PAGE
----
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Denny Hamlin Makes Dover Würth His While

Denny Hamlin

Denny Hamlin captured the checkered flag after winning Sunday’s Würth 400 at Dover. (Photo: Jennie Mae Lingle | The Podium Finish)

DOVER, Del. — Denny Hamlin continues to strengthen his case as the definitive championship favorite after Sunday’s Würth 400 at Dover Motor Speedway.

Before the 11th round of the 2024 NASCAR Cup Series season, Hamlin called his shot on his podcast, “Action Detrimental.” Typically known for his outspoken nature, it is safe to say he backed his words up.

While Hamlin started from the sixth position, it took him 254 laps to get to the lead. However, he made his stints at the front of the field count at the 1-mile concrete oval.

In the early going, Hamlin, who started sixth, maintained his position while Martin Truex Jr., his Joe Gibbs Racing teammate, showcased his early race pace.

Although Kyle Busch started from the pole and led the opening 33 laps, Ryan Blaney made the race’s title sponsor happy when he took his No. 12 Würth Ford Mustang Dark Horse to the number one spot on Lap 34. With all three OEMs enjoying their stints in the lead, Chevrolet made more noise when William Byron was atop the leaderboard on Lap 79.

Byron’s time in the lead lasted for 36 laps as Truex roared past him en route to the Stage 1 win with Hamlin placing sixth. For an afternoon that looked like a Gibbs versus Hendrick Motorsports affair, such thoughts were realized by Stage 2.

In a caution-free Stage 2, Truex led the opening laps until the first green flag stops in this leg of the race. Blaney returned to the lead on Lap 184 before Corey LaJoie enjoyed a 33-lap stint at the front of the field, opting for a different pit strategy than the contenders.

Meanwhile, Kyle Larson, who started 21st and finished fifth in Stage 1, made his presence known on Lap 219, taking the lead from LaJoie. As typically seen in a race with long, green flag runs, Larson’s No. 5 car had consistent, raw pace, good enough to win Stage 2.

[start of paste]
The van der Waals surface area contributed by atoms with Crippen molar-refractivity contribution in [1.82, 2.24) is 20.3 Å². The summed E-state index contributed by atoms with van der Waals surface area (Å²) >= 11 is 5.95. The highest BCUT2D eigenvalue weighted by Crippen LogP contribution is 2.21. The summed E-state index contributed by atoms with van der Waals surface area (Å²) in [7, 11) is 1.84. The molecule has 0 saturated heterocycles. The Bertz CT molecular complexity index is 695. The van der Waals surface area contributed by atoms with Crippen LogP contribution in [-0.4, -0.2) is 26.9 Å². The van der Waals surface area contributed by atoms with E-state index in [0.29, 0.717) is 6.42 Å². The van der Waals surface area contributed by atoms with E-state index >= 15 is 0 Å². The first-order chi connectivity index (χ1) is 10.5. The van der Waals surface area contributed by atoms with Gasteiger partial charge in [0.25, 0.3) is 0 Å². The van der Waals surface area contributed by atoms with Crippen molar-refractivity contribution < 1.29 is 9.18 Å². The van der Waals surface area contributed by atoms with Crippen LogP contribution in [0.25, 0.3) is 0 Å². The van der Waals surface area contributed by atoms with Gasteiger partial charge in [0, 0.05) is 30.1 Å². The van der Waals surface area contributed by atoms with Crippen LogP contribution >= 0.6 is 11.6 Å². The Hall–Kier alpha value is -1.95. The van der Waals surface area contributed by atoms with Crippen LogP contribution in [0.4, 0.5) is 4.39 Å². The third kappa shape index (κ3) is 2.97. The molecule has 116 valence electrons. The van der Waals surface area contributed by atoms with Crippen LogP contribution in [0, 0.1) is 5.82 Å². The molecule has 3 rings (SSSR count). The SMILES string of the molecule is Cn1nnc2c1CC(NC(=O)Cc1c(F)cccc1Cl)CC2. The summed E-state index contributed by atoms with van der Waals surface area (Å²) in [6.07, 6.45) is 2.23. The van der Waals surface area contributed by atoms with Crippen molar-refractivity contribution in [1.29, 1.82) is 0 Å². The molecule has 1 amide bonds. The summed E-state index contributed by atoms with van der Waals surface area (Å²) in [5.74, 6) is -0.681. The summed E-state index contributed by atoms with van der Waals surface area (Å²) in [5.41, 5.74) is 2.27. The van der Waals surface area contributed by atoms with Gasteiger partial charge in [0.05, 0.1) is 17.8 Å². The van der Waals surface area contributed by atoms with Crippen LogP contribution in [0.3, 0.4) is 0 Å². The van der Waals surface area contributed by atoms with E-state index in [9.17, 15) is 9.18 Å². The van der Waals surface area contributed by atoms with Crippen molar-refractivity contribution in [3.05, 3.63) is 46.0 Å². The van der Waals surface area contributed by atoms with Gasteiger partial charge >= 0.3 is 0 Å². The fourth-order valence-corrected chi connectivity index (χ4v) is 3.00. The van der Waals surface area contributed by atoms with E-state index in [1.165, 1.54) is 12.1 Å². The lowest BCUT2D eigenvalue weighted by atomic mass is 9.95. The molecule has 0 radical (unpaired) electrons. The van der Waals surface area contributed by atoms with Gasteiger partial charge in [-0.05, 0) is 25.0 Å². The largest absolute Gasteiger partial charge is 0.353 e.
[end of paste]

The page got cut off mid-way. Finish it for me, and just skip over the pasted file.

Likewise, for Hamlin, his car, strong on short runs, cashed in with a third place finish, netting 13 stage points.

One of the race’s critical moments happened during a Lap 255 pit stop. Entering pit road as the leader, Larson found himself in a fierce duel for the race off pit road against Alex Bowman and Hamlin. Bowman, deciding to not compromise himself or Larson, backed off, with a drag race between the Nos. 5 and 11.

Denny Hamlin

Denny Hamlin snatched the lead from Kyle Larson during a Lap 255 caution period at Dover. (Photo: Daniel Rankin | The Podium Finish)

Eking Larson out of pit road with the lead, Hamlin dictated the pace from Lap 254 to 317 as Larson’s car took a while to mount a charge. Another pit stop cycle ensued around Lap 318 which seemed to work in Larson’s favor, who regained the lead on Lap 325.

Then, a backstretch incident involving Josh Berry and Ricky Stenhouse Jr. resulted in a caution on Lap 322. Despite Larson’s pit crew keeping their driver in the lead, on a Lap 329 restart, Hamlin dashed to the lead, taking advantage of the inside line.

This proved to be the race-winning move for Hamlin as Larson, despite closing the gap from 3.2 seconds to 0.2 seconds in the final 62 laps. It became a cat and mouse game between the two friends and rivals, with Hamlin recognizing that the Lap 329 restart playing out as the decisive moment of the race.

“The winning moment was getting around him on that quick restart we had when we had that caution,” Hamlin said. “He controlled the restart. I got a really good restart on the bottom, and that was a big moment to clear him before that caution came out.

“Similar to what happened with Chase (Elliott) at Texas, where I was controlling it – till I wasn’t, but the tides turned today, and I was able to control the restart. Our Mavis Tire Toyota was just so good on the short run.”

Naturally, Hamlin anticipated Larson mounting a late race rally with the No. 11 car excelling on restarts and short green flag runs. Aero blocking became the name of the game.

“I knew he was going to make a charge, but I just tried to hit my marks,” he said. “As long as I hit my marks, I felt confident I could hold him off. This team just did an amazing job.”

Unlike the race at Las Vegas last month, Larson was on the offensive, trying to attack and pounce on Hamlin for the win. Like Tyler Reddick, Larson gave it all he had but came up a position short.

Denny Hamlin

Once Denny Hamlin took the lead on Lap 329, he held onto it like fans who purchased tickets to an Indiana Fever game. (Photo: Daniel Rankin | The Podium Finish)

“It’s so easy as the leader to shut off the air to the guy behind you at a track like Dover, especially where it’s low on grip as the run progresses,” Larson said. “I knew I was going to have an uphill battle once I lost the lead on that restart.